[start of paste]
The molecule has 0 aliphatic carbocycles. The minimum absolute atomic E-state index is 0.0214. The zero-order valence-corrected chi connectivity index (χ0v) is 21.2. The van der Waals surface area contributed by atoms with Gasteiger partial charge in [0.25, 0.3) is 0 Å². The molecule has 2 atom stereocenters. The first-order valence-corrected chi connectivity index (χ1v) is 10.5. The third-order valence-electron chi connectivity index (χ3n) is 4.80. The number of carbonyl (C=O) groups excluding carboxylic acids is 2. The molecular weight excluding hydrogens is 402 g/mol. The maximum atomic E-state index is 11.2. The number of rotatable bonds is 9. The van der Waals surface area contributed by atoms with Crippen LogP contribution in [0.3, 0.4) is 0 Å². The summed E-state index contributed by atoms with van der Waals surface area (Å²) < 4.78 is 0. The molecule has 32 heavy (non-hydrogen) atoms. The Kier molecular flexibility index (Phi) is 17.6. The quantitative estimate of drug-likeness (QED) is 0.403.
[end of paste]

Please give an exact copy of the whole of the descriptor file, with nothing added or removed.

The molecule has 0 aliphatic carbocycles. The minimum absolute atomic E-state index is 0.0214. The zero-order valence-corrected chi connectivity index (χ0v) is 21.2. The van der Waals surface area contributed by atoms with Gasteiger partial charge in [0.25, 0.3) is 0 Å². The molecule has 2 atom stereocenters. The first-order valence-corrected chi connectivity index (χ1v) is 10.5. The third-order valence-electron chi connectivity index (χ3n) is 4.80. The number of carbonyl (C=O) groups excluding carboxylic acids is 2. The molecular weight excluding hydrogens is 402 g/mol. The maximum atomic E-state index is 11.2. The number of rotatable bonds is 9. The van der Waals surface area contributed by atoms with Crippen LogP contribution in [0.3, 0.4) is 0 Å². The summed E-state index contributed by atoms with van der Waals surface area (Å²) < 4.78 is 0. The molecule has 32 heavy (non-hydrogen) atoms. The Kier molecular flexibility index (Phi) is 17.6. The quantitative estimate of drug-likeness (QED) is 0.403.